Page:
Delegates from across Canada, except Ontario and Saskatchewan, came to an agreement that natural resources industries need to be more competitive globally while also considering environmental sustainability and ecosystems in the Arctic that are vulnerable to climate change. Continue Reading →

Yukon safe, possibly filled with treasure, unearthed in Gold Rush capital – by Tristin Hopper (National Post – August 15, 2018)

https://nationalpost.com/

A crew in Dawson City, Yukon, was digging what is delicately termed a “lifting station” — essentially, a pumping facility designed to move the community’s human waste from one place to another.

Until, an excavator struck something with a clang. “Two metres deep, they hit something hard and metallic,” said Mark Dauphinee, the town’s public works superintendent.

Digging up strange things is relatively common for Dawson City work crews. The community owes its existence to buried gold, of course, but the region is also home to a rich trove of Ice Age fossils. A uniquely pungent aroma wafting over a work site is often all that’s needed for crews to realize that they stumbled upon the long-buried carcass of a prehistoric horse. Continue Reading →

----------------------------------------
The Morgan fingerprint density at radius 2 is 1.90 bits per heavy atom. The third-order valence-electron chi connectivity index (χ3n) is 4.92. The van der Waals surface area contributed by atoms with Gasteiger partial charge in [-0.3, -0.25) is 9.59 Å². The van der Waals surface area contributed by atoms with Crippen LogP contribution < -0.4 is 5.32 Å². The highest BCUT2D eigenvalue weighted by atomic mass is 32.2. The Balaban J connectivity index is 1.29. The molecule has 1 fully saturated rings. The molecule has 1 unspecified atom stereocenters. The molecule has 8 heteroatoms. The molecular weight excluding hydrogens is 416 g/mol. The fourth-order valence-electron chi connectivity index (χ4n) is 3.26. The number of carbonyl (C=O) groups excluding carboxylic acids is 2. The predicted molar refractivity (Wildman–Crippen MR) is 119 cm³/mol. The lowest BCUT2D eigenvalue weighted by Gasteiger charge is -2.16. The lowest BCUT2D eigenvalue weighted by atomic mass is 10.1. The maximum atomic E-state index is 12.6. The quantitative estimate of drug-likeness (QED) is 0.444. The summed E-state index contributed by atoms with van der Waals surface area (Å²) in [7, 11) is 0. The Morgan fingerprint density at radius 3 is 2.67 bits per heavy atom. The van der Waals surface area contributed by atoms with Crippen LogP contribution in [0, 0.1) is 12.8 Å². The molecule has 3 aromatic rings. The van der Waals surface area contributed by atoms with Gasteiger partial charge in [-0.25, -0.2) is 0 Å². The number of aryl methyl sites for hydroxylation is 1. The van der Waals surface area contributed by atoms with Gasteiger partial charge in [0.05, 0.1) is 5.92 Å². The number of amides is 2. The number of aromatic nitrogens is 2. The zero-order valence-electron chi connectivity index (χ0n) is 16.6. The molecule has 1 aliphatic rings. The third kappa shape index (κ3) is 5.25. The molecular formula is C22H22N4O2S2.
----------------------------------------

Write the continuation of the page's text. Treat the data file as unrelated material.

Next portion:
Agnico Eagle improves 2018 guidance, sees ‘enormous’ potential in Nunavut – by Mariaan Webb (MiningWeekly.com – July 26, 2018)

http://www.miningweekly.com/

Canadian gold major Agnico Eagle Mines has added 50 000 oz to its gold production guidance for 2018, after a strong operational performance from its mines during the June quarter.

The NYSE- and TSX-listed miner, which operates in Canada, Finland and Mexico, increased its guidance to 1.58-million ounces of gold, from 1.53-million previously estimated, after the second-quarter production came to 404 961 oz at an all-in sustaining cost (AISC) of $921/oz.

The unit cost guidance for the full year remained unchanged, with total cash costs of between $625/oz and $675/oz and the AISC in a range of $890/oz to $940/oz. Continue Reading →